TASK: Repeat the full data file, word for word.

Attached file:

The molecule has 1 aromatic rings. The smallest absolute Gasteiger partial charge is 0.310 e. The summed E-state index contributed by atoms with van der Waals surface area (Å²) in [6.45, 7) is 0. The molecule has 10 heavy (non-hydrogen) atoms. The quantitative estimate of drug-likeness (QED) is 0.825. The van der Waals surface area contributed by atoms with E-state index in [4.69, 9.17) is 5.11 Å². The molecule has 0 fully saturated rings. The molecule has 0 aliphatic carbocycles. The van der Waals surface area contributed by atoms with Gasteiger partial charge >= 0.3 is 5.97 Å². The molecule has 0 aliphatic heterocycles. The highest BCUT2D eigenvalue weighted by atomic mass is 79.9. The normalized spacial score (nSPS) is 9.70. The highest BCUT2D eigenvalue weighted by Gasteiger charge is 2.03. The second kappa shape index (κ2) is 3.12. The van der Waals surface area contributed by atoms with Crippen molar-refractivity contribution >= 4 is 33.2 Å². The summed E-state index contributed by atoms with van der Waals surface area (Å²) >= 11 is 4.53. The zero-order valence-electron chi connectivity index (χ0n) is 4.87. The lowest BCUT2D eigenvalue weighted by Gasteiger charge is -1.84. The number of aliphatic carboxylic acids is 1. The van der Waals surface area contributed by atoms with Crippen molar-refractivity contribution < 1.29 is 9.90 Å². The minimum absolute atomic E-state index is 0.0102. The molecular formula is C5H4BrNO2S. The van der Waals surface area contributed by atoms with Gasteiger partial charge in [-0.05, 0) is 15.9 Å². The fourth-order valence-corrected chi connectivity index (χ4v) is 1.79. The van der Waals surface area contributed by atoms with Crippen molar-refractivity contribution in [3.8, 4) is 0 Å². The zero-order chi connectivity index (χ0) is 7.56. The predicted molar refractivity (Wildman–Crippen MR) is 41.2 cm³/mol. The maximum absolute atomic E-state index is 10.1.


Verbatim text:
The molecule has 1 aromatic rings. The smallest absolute Gasteiger partial charge is 0.310 e. The summed E-state index contributed by atoms with van der Waals surface area (Å²) in [6.45, 7) is 0. The molecule has 10 heavy (non-hydrogen) atoms. The quantitative estimate of drug-likeness (QED) is 0.825. The van der Waals surface area contributed by atoms with E-state index in [4.69, 9.17) is 5.11 Å². The molecule has 0 fully saturated rings. The molecule has 0 aliphatic carbocycles. The van der Waals surface area contributed by atoms with Gasteiger partial charge >= 0.3 is 5.97 Å². The molecule has 0 aliphatic heterocycles. The highest BCUT2D eigenvalue weighted by atomic mass is 79.9. The normalized spacial score (nSPS) is 9.70. The highest BCUT2D eigenvalue weighted by Gasteiger charge is 2.03. The second kappa shape index (κ2) is 3.12. The van der Waals surface area contributed by atoms with Crippen molar-refractivity contribution >= 4 is 33.2 Å². The summed E-state index contributed by atoms with van der Waals surface area (Å²) >= 11 is 4.53. The zero-order valence-electron chi connectivity index (χ0n) is 4.87. The lowest BCUT2D eigenvalue weighted by Gasteiger charge is -1.84. The number of aliphatic carboxylic acids is 1. The van der Waals surface area contributed by atoms with Crippen molar-refractivity contribution < 1.29 is 9.90 Å². The minimum absolute atomic E-state index is 0.0102. The molecular formula is C5H4BrNO2S. The van der Waals surface area contributed by atoms with Gasteiger partial charge in [-0.05, 0) is 15.9 Å². The fourth-order valence-corrected chi connectivity index (χ4v) is 1.79. The van der Waals surface area contributed by atoms with Crippen molar-refractivity contribution in [3.8, 4) is 0 Å². The zero-order chi connectivity index (χ0) is 7.56. The predicted molar refractivity (Wildman–Crippen MR) is 41.2 cm³/mol. The maximum absolute atomic E-state index is 10.1.